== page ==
MMIWG2S crisis captures red carpet audience during Cannes Film Festival

Two women stand holding a poster with images of MMIWG
Palexelsiya Lorelei Williams and Krista Cutarm hold a poster with images of MMIWG at Cannes Indigenous Arts and Fashion Festival. Palexelsiya Lorelei Williams / Provided

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After Vancouver-based dance group Butterflies in Spirit performed and unveiled a Missing and Murdered Indigenous Women, Girls and Two-Spirit people (MMIWG2s) installation on Red Dress Day at Stadium Station, Palexelsiya Lorelei Williams was asked to bring that installation to Cannes, France.

This year was the inaugural Cannes Indigenous Arts & Fashion Festival, which took place during the 2023 Cannes Film Festival. Indigenous models and designers from across North America brought their work to the seaside city, rubbing elbows with celebrities — like director Martin Scorsese, who attended one of the shows.

Williams brought with her an MMIWG2s cape, dress and smaller versions of the installation put up at Stadium Station. She also gave a speech.

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Palexelsiya Lorelei Williams wears an MMIWG2s cape made by Morgan Asoyuf. AnnMarie Åse / AMA Imagery

“To be able to raise awareness for (MMIWG2s) over there was a huge honour,” said Williams. “The main reason I went was to raise awareness; modelling was just a part of it.”

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Williams’ last-minute addition to the festival meant she was only able to model for a few designers, but she was able to hang the posters along the runway so they were the first thing many people saw.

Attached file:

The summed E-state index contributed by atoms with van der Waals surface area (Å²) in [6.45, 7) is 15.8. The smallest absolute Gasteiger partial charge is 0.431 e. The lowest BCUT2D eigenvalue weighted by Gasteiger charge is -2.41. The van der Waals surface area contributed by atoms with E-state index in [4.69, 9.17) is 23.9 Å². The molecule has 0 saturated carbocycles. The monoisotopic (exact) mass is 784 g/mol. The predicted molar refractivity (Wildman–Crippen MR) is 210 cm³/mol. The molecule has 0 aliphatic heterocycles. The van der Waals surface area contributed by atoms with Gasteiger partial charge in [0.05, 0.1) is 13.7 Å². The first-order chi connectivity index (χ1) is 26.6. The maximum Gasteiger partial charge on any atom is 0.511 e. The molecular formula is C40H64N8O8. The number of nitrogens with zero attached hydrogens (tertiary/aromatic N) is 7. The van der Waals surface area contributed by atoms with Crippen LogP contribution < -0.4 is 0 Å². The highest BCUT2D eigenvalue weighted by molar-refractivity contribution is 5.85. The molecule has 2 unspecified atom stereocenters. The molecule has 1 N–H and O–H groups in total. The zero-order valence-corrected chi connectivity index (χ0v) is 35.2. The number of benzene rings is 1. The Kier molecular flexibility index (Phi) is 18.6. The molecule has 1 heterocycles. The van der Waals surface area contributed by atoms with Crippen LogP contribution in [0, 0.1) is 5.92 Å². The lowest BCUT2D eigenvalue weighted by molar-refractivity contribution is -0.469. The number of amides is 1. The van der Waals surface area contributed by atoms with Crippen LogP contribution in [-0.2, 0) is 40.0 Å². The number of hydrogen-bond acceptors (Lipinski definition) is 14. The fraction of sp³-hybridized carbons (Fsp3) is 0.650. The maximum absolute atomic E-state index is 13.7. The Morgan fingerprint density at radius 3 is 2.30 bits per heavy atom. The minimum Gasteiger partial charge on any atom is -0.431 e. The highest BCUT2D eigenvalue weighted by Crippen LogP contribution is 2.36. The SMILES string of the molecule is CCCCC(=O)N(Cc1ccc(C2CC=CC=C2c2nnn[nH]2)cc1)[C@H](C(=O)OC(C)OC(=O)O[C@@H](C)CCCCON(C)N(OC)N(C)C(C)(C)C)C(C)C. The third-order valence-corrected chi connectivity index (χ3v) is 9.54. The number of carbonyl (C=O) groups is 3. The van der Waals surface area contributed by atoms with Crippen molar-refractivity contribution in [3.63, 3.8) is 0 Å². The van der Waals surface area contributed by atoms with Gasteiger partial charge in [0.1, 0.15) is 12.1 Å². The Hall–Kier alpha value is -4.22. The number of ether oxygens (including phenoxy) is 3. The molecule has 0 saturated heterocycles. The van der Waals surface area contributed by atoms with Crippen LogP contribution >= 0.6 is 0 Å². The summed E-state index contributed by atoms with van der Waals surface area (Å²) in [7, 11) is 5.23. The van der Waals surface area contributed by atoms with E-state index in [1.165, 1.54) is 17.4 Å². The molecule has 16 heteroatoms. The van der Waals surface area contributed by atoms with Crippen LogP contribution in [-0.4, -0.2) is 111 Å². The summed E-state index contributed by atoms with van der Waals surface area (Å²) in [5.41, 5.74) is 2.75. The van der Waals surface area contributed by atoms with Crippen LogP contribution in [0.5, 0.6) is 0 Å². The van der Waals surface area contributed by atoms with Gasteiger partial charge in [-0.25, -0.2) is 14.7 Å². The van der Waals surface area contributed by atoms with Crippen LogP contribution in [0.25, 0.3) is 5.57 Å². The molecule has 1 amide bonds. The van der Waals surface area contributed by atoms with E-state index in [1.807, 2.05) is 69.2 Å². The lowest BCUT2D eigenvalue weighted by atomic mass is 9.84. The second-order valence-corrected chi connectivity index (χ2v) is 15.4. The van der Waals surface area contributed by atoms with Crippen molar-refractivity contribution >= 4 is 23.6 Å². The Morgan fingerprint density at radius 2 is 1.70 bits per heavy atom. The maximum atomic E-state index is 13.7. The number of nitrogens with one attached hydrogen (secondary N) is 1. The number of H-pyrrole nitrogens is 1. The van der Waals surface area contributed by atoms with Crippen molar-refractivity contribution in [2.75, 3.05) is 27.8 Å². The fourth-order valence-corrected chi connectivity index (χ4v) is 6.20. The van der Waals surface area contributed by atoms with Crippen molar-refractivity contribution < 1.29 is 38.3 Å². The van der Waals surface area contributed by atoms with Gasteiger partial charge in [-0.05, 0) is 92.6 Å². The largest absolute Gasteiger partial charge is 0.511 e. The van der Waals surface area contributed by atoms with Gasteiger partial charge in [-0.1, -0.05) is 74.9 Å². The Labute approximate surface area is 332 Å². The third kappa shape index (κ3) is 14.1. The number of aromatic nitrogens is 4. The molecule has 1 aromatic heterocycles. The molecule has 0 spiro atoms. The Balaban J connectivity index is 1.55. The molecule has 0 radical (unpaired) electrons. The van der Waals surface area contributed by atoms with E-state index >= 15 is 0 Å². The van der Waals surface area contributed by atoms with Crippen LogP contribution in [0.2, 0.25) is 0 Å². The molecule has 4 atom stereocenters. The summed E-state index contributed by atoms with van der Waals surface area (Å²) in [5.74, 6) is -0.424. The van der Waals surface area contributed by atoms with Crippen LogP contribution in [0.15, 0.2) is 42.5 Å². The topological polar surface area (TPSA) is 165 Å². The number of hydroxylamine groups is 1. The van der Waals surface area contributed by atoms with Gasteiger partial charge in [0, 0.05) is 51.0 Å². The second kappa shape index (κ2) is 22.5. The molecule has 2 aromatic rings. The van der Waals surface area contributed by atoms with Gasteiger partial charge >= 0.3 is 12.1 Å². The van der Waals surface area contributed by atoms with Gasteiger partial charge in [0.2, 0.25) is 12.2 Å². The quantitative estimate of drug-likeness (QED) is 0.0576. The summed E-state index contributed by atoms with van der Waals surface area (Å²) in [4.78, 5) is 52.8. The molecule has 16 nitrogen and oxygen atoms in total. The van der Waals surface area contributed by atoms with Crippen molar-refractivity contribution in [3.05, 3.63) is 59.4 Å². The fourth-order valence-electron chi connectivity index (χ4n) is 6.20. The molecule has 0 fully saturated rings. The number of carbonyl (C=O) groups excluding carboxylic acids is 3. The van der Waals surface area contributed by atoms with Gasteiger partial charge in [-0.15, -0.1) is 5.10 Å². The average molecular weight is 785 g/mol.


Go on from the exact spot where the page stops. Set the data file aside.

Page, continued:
“I got to model the MMIWG2s cape in the show, I could not believe it was happening,” said Williams. “Not only was I able to bring awareness on an international stage but to movie stars.”

She said actor Leonardo DiCaprio was even supposed to attend one of the shows but got stuck in traffic.

Click to play video: 'Butterflies in Spirit: Honouring lost women through song and dance'
Butterflies in Spirit: Honouring lost women through song and dance

During the Sky-Eagle Collection show, violinist Geneviève Gros-Louis Salamone played while Dante Biss-Grayson — the designer behind the brand — spoke about MMIWG2s and justice for Indigenous people.

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“His words were so powerful,” said Williams. “It was so moving, I had to sit down and lean my head back…. I really wanted to break down.”

The festival included an intensive two-day model training, video shoots and photo shoots, five Indigenous designers and dozens of models.

Williams said the work was well received, she was interviewed by international media, asked to take photos by random people in the street and explain the message she was sharing.

“It was such an amazing experience,” she said.

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